Clothes make the character

Let’s talk about costumes shall we? Let’s talk about costumes and their effect on a character. Let’s talk about costumes and their effect on the frazzled actor who is trying to remember roughly a million lines while making an emotional connection to the character standing next to you whose name you have forgotten and is played by a very nice actor whose name you have also forgotten, but you can’t stop the scene to ask them what their name is because you’re in the middle of one of your million lines and that would not be a very good use of rehearsal time.

Clothes make the character.

It becomes especially apparent in period pieces like Death of A Salesman which takes place in a time period that most of the people in the cast only know through books and movies. When creating a character you are supposed to inhabit their entire surroundings; talk like them, act like them, move like them. If your character is, say, a call girl in 1949, but you have no memory before 1990, how can you faithfully inhabit that character? Much of it falls on the actor to do research into the time period and figure out things like walking, talking and whatnot, but sometimes it’s just not coming together the way you would like it to.

That’s when the costumer comes in with the perfect piece or outfit and when you put it on it all. makes. sense. The movements become more natural, the awkward voice or dialect makes sense, and you feel like you have been transported to whatever time period/location/whathaveyou that your character resides in. It’s an incredible feeling.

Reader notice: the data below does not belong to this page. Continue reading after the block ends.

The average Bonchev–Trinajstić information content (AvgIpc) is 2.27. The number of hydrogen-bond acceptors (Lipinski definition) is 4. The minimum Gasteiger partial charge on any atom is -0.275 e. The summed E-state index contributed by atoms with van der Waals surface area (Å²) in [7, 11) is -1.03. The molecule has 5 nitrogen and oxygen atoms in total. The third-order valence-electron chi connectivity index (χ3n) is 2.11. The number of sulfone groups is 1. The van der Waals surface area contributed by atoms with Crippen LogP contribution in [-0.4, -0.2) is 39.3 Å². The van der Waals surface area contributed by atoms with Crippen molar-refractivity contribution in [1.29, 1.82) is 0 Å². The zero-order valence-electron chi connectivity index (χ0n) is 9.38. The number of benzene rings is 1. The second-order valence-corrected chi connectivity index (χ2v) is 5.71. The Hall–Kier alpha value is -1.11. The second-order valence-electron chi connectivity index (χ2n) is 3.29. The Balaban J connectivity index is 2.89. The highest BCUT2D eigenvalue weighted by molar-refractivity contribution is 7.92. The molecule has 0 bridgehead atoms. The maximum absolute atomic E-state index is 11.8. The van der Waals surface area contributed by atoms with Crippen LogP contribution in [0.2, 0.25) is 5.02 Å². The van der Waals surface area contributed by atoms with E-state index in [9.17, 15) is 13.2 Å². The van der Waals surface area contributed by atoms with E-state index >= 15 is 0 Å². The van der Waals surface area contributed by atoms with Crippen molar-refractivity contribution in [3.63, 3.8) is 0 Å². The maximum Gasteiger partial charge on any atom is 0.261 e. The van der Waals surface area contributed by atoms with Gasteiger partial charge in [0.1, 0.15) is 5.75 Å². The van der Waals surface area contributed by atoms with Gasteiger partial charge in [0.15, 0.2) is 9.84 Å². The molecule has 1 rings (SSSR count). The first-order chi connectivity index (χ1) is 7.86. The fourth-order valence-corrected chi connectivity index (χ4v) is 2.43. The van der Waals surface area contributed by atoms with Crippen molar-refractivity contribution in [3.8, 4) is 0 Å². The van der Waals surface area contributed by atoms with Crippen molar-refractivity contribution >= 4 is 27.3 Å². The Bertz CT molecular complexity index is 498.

I bring you this long and probably overly analytical introduction so I can talk to you about Samantha Fromm. She is the costume designer extraordinaire for this upcoming awesome-period-costume-fest-for-the-ages. And she is awesome. The last time we worked together I had to unexpectedly step in during Becky’s New Car and Samantha was just a champ coming in on her off day to fit me into costumes that would make me look like a millionaire socialite. And you know what? She did.

I don’t think I’m overstating things when I say that women have a lot of clothes. We have untold numbers of options on color and somehow through all of these options someone like Samantha comes in, assess the scene and the character and finds the perfect outfit complete with shoes and accessories and the correct time period. She puts more thought and effort into one outfit for a show than I have put into anything in my entire life. Ever. And she does this for a dozen or more people per show, and, since she does this for a living over at the world famous Guthrie Theatre, there could be 20 or more shows per year. I’m getting stress-sweats just thinking about it.

So you should come to see Death of A  Salesman if for no other reason than to appreciate how much work Samantha put into every single costume on stage. Also, she put me into this super classy velvet dress for my call girl character and I love it so much I want to never take it off ever! so come to support Sam. And see my awesome dress. But mostly for Sam.